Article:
Hitting Bottom in Foggy Bottom
The State Department suffers from low morale, bottlenecks, and bureaucratic inepititude. Do we need to kill it to save it?
Discussion over the fate of Foggy Bottom usually focuses on the tenure of Secretary of State Hillary Clinton, the troubles of public diplomacy, and the rise of special envoys on everything from European pipelines to Afghanistan and Pakistan. But Americans would benefit more from a reassessment of the core functionality of the U.S. State Department.
Years of neglect and marginalization, as well as a dearth of long-term vision and strategic planning, have left the 19th-century institution hamstrung with fiefdoms and bureaucratic bottlenecks. The Pentagon now funds and controls a wide range of foreign-policy and diplomatic priorities — from development to public diplomacy and beyond. The world has changed, with everyone from politicians to talking heads to terrorists directly influencing global audiences. The most pressing issues are stateless: pandemics, recession, terrorism, poverty, proliferation, and conflict. But as report after report, investigation after investigation, has highlighted, the State Department is broken and paralyzed, unable to respond to the new 21st-century paradigm.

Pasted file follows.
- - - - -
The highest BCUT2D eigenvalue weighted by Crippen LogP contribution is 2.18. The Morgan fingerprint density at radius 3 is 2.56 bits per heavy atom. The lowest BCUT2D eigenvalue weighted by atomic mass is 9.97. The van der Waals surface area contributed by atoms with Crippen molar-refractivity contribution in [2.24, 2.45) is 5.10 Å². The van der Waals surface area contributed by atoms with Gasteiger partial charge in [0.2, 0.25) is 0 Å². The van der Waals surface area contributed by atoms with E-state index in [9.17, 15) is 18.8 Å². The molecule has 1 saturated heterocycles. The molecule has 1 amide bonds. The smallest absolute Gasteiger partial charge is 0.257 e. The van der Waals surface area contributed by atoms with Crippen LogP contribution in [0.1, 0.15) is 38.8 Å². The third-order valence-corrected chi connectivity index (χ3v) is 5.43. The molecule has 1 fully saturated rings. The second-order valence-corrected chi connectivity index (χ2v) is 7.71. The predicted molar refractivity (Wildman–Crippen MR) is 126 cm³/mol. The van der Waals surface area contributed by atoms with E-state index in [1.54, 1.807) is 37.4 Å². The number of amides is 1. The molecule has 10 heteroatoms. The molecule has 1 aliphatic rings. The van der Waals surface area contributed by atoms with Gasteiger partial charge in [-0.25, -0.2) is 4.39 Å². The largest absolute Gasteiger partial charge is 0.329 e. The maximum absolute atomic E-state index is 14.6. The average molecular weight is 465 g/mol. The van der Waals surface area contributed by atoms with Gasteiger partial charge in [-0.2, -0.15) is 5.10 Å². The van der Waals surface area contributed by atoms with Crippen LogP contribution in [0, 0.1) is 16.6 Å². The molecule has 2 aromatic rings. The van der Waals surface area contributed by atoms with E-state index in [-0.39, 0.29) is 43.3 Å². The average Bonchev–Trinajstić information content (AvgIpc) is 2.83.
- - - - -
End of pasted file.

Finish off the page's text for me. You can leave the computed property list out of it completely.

But how did it get so bad? Is it possible to fix? Or should we just push it over the wall like a great Humpty Dumpty and reassign the pieces?
There is growing evidence that the internal machinations of the State Department have corrupted its "core missions" of traditional diplomacy and public diplomacy. This year, for example, the Government Accountability Office (gao) found that the department completely failed in its now four-year-old attempt to reorganize its nonproliferation bureau (a bureau that remains leaderless). Besides failing to address mission overlap, low morale, and lack of career opportunities, the failed reorganization caused a significant drop in expertise in offices focused on proliferation issues — including "today’s threats posted by Iran, North Korea, and Syria," the gao’s report said — and coordination with bodies like the International Atomic Energy Agency.